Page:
Psalms 5, 6 or 10, 11
1 Kings 1:38-2:4
Acts 26:24-27:8
Mark 13:28-37

Monday, August 22, 2011

True Prosperity

Psalm 4:6
Many, LORD, are asking, "Who will bring us prosperity?"
Let the light of your face shine on us.

No mistake about it, our country is in, and has been for longer than I can recall in my lifetime, an economic slump. This is not a comfortable or reassuring place to be. Jobs are lost, businesses sit on their funds, fearful and hesitant to create new positions and generate growth, homes are foreclosed upon, families are stressed and strained beyond measure, college is postponed because of lack of funds and uncertainties. Those who have managed to brave college in these days, with degree in hand, find it nigh impossible to land a job beyond a fast food establishment. Many who were looking at retirement now cling to their jobs tenaciously, fearful of their future should they let go. When will this errant train get back on track? Where is the light at the end of this depressing tunnel? Who, now, will bring us prosperity?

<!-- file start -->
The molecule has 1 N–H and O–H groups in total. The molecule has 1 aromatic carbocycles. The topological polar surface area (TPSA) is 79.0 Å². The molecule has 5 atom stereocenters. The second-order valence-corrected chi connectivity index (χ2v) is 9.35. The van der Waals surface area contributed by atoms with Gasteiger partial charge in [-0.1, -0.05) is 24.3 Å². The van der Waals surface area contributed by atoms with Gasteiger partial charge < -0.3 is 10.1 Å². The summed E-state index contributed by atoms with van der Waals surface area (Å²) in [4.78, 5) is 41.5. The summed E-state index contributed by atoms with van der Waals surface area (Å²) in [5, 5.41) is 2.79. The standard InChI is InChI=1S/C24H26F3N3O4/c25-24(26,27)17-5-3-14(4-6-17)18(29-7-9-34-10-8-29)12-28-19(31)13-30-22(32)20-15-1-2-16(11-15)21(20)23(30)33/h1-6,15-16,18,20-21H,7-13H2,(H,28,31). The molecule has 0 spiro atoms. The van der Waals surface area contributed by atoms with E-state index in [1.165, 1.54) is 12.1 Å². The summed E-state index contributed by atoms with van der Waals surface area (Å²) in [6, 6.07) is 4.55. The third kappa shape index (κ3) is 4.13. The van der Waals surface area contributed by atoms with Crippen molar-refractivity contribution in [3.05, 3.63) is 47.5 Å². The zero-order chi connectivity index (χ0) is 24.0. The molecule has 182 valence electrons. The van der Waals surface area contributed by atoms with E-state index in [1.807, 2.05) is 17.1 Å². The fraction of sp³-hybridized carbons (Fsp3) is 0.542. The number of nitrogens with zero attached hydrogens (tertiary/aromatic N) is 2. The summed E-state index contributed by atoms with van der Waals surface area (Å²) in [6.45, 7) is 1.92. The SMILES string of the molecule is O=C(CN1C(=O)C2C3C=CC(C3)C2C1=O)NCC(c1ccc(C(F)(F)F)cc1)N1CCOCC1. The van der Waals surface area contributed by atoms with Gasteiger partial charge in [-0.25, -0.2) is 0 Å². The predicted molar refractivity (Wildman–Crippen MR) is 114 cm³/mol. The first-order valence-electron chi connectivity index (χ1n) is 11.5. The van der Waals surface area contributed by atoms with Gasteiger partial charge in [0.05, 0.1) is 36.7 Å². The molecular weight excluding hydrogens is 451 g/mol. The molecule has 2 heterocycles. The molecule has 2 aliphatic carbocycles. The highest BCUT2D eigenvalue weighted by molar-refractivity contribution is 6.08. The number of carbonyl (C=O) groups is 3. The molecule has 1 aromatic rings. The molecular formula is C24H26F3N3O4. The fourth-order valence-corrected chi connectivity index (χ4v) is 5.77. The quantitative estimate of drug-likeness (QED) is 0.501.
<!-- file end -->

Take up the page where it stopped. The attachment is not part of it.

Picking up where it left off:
Despite all the doom, gloom, and trepidation faced by many in this day, churches in communities everywhere are reaching out, lending a hand-up, assisting those who are victims of unfortunate economic circumstances. In everything from soup kitchens, to shelters, to job counseling, to food pantries, Christians are replacing fear with faith, despair with hope, worry with reassurance, sorrow with joy. They are loving others as Christ first loved us, freely, generously, and unconditionally. In their faces and in their actions are reflected with brilliance the shining light of the Lord. They know and show, beyond a shadow of a doubt, in whom true prosperity is found.

Will you pray with me? Heavenly Father, Lord and Giver of Life, help us to love as you love, to serve as you serve, and tell the world of the true prosperity found only in you. May our faces shine with your light, may our words be filled with your truth, may our actions speak louder than our words and ever testify to your mercy, your forgiveness, and your steadfast love. In Jesus' precious name, amen.

Psalms 1, 2, 3 or 4, 7
1 Kings 1:5-31
Acts 26:1-23
Mark 13:14-27

Sunday, August 21, 2011

The Rules Have Changed!

Galatians 4:4-5
But when the set time had fully come, God sent his Son, born of a woman, born under the law, to redeem those under the law, that we might receive adoption to sonship.